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December 16, 2004
Reading achievement among the nation's students in grades 4-12 lags significantly behind federal goals, raising questions about whether schools can meet federal requirements that all students be “proficient” readers by 2014, according to a RAND Corporation report issued today.
An assessment of student literacy achievement compiled by researchers from RAND Education found that in several states fewer than half the students tested meet state reading proficiency standards set for NCLB.
The RAND report is the first to compile details about reading and writing assessments and student achievement on those assessments from all 50 states and Washington, D.C in one comprehensive document.
“This report pulls together a lot of publicly available information and sets it in the context of adolescent literacy,” said Jennifer McCombs, a RAND policy analyst who is the lead author of the report. “We hope it will be a valuable resource to policymakers and researchers who are interested in this issue.”
The nation's elementary and secondary school landscape shifted two years ago with passage of the federal No Child Left Behind Act. The law requires that all students be proficient in reading and math based on state-adopted standards by 2014.
The law also requires states to test all children annually in reading and math in grades 3-8 and once in high school by 2005-06. Additional testing in science is required in later years. States are also required to participate in the National Assessment of Educational Progress (NAEP), a federal test given to some students each year that is considered to have a high standard for reading proficiency.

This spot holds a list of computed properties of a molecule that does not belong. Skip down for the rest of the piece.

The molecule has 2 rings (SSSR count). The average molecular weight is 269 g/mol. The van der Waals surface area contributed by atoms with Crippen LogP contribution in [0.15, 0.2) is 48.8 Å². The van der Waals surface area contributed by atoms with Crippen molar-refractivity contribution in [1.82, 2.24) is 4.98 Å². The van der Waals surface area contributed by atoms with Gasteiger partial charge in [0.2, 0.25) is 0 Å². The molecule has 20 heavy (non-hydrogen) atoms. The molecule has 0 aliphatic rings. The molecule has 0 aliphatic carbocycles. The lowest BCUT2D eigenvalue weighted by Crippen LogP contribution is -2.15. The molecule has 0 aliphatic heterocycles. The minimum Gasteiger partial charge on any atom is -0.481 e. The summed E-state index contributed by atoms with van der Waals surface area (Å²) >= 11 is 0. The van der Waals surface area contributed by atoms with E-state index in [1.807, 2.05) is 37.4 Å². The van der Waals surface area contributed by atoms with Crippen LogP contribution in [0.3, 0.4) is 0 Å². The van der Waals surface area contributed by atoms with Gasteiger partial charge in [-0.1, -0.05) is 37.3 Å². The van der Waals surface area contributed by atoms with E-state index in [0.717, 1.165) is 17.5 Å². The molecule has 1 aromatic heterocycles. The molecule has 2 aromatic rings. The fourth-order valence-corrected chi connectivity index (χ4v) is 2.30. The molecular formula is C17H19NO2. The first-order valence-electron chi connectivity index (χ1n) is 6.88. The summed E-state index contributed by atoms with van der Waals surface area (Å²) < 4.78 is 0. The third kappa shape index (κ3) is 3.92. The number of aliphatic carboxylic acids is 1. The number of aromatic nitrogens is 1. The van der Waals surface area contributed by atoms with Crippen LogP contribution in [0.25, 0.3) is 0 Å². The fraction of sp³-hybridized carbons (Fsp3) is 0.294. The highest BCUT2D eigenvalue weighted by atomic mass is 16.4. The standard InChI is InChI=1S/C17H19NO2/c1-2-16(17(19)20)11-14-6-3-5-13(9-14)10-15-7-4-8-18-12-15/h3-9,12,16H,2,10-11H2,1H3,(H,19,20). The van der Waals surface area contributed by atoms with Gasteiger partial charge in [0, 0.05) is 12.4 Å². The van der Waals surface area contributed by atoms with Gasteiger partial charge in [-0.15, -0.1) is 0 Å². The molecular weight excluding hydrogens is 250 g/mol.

Researchers reported state achievement test results in 2003 from as many states as available and from the District of Columbia, focusing on results among students in grades 4-12. In addition, the RAND study includes student achievement information from the NAEP.
Among the findings reported by the researchers are:
- Proficiency rates on state assessments varied widely. Pass rates for elementary students (generally fourth graders) ranged from a low of 28 percent in the District of Columbia to a high of 90 percent in Massachusetts.
- Pass rates for middle school students ranged from 21 percent in South Carolina to 94 percent in Massachusetts. Twelve jurisdictions had pass rates below 50 percent for middle school students — Arkansas, California, District of Columbia, Florida, Hawaii, Maine, Missouri, Rhode Island, South Carolina, Vermont, Washington and Wyoming.
- Pass rates on high school reading tests not required for graduation ranged from 13 percent in the District of Columbia to 87 percent in Colorado.
- On the NAEP, 8th grade proficiency rates ranged from 10 percent in the District of Columbia to 43 percent in Massachusetts. The rate was similar for 4th grade students.
- Both the NAEP and state assessments show very large achievement gaps by race/ethnicity and poverty.
- Not surprisingly, students who have limited English proficiency and special education needs perform at the lowest levels.